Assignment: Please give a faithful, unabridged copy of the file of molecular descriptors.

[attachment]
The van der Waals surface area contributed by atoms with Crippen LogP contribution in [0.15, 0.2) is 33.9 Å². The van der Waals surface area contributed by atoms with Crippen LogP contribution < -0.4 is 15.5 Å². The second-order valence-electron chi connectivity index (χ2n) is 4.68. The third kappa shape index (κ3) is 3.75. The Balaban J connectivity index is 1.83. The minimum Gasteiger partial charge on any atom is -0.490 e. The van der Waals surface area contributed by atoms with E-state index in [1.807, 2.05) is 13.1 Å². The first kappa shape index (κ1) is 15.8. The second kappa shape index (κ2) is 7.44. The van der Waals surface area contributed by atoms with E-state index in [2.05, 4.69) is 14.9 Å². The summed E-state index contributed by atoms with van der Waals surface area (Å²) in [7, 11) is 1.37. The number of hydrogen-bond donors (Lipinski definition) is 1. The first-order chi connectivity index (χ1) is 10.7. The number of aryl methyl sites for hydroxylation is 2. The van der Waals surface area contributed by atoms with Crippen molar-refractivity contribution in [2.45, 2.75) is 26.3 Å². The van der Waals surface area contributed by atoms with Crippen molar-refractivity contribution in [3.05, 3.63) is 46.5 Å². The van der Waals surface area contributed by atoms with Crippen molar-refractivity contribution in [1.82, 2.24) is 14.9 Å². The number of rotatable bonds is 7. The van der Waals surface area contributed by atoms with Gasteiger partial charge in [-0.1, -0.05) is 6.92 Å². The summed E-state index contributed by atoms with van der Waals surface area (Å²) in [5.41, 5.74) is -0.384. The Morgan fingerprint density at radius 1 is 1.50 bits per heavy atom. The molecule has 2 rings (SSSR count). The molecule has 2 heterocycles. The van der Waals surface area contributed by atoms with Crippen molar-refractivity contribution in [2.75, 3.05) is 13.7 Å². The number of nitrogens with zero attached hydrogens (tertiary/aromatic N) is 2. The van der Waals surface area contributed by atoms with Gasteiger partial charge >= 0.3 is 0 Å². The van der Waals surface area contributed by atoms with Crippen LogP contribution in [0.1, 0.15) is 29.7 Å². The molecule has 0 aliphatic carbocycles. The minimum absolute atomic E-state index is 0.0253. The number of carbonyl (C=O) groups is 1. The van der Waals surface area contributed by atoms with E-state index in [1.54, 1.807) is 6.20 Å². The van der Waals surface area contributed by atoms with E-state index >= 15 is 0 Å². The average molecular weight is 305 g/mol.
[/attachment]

The van der Waals surface area contributed by atoms with Crippen LogP contribution in [0.15, 0.2) is 33.9 Å². The van der Waals surface area contributed by atoms with Crippen LogP contribution < -0.4 is 15.5 Å². The second-order valence-electron chi connectivity index (χ2n) is 4.68. The third kappa shape index (κ3) is 3.75. The Balaban J connectivity index is 1.83. The minimum Gasteiger partial charge on any atom is -0.490 e. The van der Waals surface area contributed by atoms with E-state index in [1.807, 2.05) is 13.1 Å². The first kappa shape index (κ1) is 15.8. The second kappa shape index (κ2) is 7.44. The van der Waals surface area contributed by atoms with E-state index in [2.05, 4.69) is 14.9 Å². The summed E-state index contributed by atoms with van der Waals surface area (Å²) in [7, 11) is 1.37. The number of hydrogen-bond donors (Lipinski definition) is 1. The first-order chi connectivity index (χ1) is 10.7. The number of aryl methyl sites for hydroxylation is 2. The van der Waals surface area contributed by atoms with Crippen molar-refractivity contribution in [2.45, 2.75) is 26.3 Å². The van der Waals surface area contributed by atoms with Crippen molar-refractivity contribution in [3.05, 3.63) is 46.5 Å². The van der Waals surface area contributed by atoms with Crippen molar-refractivity contribution in [1.82, 2.24) is 14.9 Å². The number of rotatable bonds is 7. The van der Waals surface area contributed by atoms with Gasteiger partial charge in [-0.1, -0.05) is 6.92 Å². The summed E-state index contributed by atoms with van der Waals surface area (Å²) in [5.41, 5.74) is -0.384. The Morgan fingerprint density at radius 1 is 1.50 bits per heavy atom. The molecule has 2 rings (SSSR count). The molecule has 2 heterocycles. The van der Waals surface area contributed by atoms with Crippen molar-refractivity contribution in [2.75, 3.05) is 13.7 Å². The number of nitrogens with zero attached hydrogens (tertiary/aromatic N) is 2. The van der Waals surface area contributed by atoms with Gasteiger partial charge >= 0.3 is 0 Å². The van der Waals surface area contributed by atoms with Crippen LogP contribution in [0.1, 0.15) is 29.7 Å². The molecule has 0 aliphatic carbocycles. The minimum absolute atomic E-state index is 0.0253. The number of carbonyl (C=O) groups is 1. The van der Waals surface area contributed by atoms with E-state index in [1.54, 1.807) is 6.20 Å². The van der Waals surface area contributed by atoms with E-state index >= 15 is 0 Å². The average molecular weight is 305 g/mol.